Looking for some clear information on the why's, how's & when's of introducing solids?
Let me help take out the guess-work for you!
From about the 6 month mark, your baby is both physiologically and developmentally ready to start solids. What’s really important is that your baby can sit and hold their head up unassisted, to ensure they can effectively chew and swallow their food.
At this age, the stores of Vitamin D and Iron that your baby had from birth are rapidly diminishing – and whilst breastmilk & formula do contain both nutrients, they do not contain them in high enough quantities to meet your baby’s growing demand. Iron is particularly important due to it’s role in brain development. This is why iron-rich foods are recommended as your baby’s first foods. The best source of iron? Red meat. Minced meat is perfect, and you can puree cooked mince meat to make it easier for you baby to eat. I generally don't recommend iron fortified cereals, as these became trendy when the advice was to give solids earlier (closer to the 4 month mark). If introducing solids near the time children can have meat, I believe that's the best option - it's better broken down and the iron is far better absorbed from meat than from fortified foods.
So how should you approach introducing foods?
If you have food allergies in the family, I recommend working with an allergist prior to introducing solids, particularly if there is anaphylaxis. If you do not have food allergies, then start by introducing one foods at a time. Wait three days, observe any reactions or changes in your baby, and if there is nothing to note, you can try the next food. Adverse reactions to food include tummy discomfort, diarrhea, constipation, rashes / hives , vomiting, and at worst anaphylaxis. If anaphylaxis occurs, Call an ambulance and get your baby to the nearest emergency department. If any of the less serious reactions occur, get in touch to discuss next steps.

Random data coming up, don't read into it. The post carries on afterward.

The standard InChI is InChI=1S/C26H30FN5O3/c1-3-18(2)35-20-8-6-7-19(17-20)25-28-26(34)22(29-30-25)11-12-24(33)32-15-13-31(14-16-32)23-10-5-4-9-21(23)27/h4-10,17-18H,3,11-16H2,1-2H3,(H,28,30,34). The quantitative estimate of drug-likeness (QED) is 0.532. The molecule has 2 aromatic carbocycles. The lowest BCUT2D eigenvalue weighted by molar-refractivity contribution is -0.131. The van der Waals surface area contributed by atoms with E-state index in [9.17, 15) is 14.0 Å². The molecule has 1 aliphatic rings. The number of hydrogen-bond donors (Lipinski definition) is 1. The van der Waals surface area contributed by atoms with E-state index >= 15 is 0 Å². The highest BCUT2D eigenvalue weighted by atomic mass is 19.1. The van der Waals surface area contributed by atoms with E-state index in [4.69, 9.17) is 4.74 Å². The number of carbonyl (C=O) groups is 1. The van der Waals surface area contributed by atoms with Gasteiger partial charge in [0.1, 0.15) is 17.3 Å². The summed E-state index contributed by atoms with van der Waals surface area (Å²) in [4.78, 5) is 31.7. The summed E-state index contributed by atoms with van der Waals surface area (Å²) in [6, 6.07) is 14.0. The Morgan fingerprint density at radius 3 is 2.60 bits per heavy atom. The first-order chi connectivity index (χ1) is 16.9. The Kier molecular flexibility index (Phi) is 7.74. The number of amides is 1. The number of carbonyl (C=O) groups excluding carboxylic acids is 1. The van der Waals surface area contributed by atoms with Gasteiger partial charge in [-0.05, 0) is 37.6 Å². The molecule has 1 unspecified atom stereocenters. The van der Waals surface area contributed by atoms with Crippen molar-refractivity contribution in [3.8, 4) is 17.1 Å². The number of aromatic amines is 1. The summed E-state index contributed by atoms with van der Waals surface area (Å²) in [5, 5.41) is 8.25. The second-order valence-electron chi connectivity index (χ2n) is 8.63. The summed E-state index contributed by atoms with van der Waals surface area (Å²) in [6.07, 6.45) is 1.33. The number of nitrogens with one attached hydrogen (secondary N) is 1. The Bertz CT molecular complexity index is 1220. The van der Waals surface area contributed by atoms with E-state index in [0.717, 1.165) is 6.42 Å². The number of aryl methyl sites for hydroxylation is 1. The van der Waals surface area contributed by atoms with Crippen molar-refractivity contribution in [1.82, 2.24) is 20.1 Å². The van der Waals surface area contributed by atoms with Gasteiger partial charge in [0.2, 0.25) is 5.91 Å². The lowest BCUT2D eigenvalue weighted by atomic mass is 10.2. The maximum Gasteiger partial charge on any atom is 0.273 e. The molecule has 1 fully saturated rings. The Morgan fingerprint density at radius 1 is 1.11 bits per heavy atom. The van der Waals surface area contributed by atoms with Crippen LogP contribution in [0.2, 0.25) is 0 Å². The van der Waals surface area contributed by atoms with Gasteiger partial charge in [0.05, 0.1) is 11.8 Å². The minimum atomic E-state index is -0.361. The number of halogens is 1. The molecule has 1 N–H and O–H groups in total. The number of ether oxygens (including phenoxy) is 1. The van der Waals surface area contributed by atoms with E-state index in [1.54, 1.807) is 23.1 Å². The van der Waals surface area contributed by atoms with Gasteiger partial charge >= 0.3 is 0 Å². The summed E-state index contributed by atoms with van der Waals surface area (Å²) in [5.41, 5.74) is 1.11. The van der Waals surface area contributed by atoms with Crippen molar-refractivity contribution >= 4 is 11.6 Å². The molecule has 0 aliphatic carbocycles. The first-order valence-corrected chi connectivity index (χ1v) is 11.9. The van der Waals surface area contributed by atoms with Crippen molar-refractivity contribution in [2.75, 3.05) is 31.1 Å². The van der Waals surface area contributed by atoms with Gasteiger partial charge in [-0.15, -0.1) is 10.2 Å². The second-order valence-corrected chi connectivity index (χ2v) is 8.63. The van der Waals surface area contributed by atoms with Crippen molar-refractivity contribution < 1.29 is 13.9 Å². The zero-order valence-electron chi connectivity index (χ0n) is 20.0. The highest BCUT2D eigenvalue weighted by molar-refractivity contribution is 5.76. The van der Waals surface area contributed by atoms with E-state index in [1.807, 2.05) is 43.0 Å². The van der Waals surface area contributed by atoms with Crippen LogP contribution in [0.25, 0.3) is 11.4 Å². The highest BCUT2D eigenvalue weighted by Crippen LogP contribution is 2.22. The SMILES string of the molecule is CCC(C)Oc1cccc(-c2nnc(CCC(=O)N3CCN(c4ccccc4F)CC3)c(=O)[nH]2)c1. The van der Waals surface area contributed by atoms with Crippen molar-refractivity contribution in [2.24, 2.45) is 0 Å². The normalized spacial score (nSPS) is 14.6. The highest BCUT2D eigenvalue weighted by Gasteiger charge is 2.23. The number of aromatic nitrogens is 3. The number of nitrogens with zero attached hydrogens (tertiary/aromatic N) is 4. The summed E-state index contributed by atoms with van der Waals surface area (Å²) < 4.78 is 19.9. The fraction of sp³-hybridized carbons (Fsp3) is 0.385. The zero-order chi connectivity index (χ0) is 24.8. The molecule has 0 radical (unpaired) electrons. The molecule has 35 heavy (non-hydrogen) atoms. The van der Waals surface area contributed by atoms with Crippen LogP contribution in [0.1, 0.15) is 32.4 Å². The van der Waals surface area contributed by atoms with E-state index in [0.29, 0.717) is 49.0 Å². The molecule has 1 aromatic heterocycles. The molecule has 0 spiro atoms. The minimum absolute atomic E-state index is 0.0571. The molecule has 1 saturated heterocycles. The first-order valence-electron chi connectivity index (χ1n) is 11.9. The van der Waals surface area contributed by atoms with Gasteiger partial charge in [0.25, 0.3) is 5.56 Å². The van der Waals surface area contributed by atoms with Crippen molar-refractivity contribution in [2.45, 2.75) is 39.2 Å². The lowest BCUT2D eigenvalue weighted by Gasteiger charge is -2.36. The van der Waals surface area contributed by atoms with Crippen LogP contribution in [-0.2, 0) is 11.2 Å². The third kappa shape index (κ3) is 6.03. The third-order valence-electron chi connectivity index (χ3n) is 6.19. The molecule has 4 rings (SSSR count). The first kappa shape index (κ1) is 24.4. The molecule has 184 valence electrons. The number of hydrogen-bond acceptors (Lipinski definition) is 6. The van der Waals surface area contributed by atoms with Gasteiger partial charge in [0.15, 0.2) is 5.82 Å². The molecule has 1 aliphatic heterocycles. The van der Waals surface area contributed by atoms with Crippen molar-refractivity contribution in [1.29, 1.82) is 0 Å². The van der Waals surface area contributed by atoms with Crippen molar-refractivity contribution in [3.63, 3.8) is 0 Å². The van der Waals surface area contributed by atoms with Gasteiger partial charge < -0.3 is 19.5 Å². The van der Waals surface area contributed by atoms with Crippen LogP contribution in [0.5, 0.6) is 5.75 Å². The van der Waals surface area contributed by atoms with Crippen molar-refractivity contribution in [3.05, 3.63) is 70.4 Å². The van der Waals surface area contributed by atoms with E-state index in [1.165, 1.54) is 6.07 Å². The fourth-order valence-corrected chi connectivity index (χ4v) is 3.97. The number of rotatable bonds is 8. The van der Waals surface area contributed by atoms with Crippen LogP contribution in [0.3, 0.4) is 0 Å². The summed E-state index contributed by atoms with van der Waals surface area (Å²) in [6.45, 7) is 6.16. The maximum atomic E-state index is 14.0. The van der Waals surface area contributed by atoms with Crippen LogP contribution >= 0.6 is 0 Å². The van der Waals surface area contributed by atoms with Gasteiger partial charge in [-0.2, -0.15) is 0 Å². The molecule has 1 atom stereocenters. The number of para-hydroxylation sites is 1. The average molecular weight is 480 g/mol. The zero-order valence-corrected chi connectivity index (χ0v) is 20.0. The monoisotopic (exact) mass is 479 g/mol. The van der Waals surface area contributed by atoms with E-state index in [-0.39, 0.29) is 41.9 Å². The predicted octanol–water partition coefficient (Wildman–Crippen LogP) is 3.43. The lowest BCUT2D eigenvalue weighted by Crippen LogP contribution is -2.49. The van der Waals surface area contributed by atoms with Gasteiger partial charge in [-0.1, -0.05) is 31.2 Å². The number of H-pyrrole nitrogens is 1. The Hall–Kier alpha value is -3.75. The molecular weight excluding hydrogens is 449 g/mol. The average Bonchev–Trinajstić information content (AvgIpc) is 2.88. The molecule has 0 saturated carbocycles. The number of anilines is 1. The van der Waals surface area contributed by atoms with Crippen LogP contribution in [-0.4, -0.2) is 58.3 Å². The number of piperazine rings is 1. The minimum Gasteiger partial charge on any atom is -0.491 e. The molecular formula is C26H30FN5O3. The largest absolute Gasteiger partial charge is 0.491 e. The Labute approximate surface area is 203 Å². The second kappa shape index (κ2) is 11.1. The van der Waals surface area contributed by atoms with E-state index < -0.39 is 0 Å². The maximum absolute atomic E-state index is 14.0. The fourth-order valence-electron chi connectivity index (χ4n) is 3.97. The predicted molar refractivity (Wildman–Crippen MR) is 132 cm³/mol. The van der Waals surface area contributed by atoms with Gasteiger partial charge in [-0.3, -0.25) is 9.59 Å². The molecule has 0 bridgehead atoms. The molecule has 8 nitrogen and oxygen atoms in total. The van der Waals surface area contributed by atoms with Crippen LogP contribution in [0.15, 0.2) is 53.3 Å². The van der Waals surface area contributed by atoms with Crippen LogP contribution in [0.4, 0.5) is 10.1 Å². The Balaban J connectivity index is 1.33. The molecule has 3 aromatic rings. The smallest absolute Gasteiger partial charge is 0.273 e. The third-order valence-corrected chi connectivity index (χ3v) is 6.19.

You will hear a lot about puree’s vs. baby led weaning. There is no right or wrong – just what you feel comfortable with. It is the same the foods that you are introducing, the only difference is the form you give them in – as either a puree’ that resembles more of a liquid, or as soft finger food that can be gummed and eaten by your baby.
If you follow a baby led weaning style of feeding, just be sure to avoid foods that are a choking hazard – grapes, cherry tomatoes, nuts.
Regardless of whether you start with puree’s or baby led weaning, all baby’s start to move toward soft finger foods by about the 8-9 month mark.
Below I have outlined the types of foods that can be introduced based on baby’s age:
Vegetables – start with single vegetables, and once you have seen there is no allergic reaction, you can start to combine vegetables
Fruit (cooked to soften)
Nut butter (try a small amount on the lip first)
Oats (Quick oats)
Full fat Greek yoghurt
Bread / wheat based cereals
Soft figer foods
Cow’s milk / goats milk
If you have allergies in your family, or would like more personalised advice, then reach out and book in a consult. I'd love to wok with you and your little one!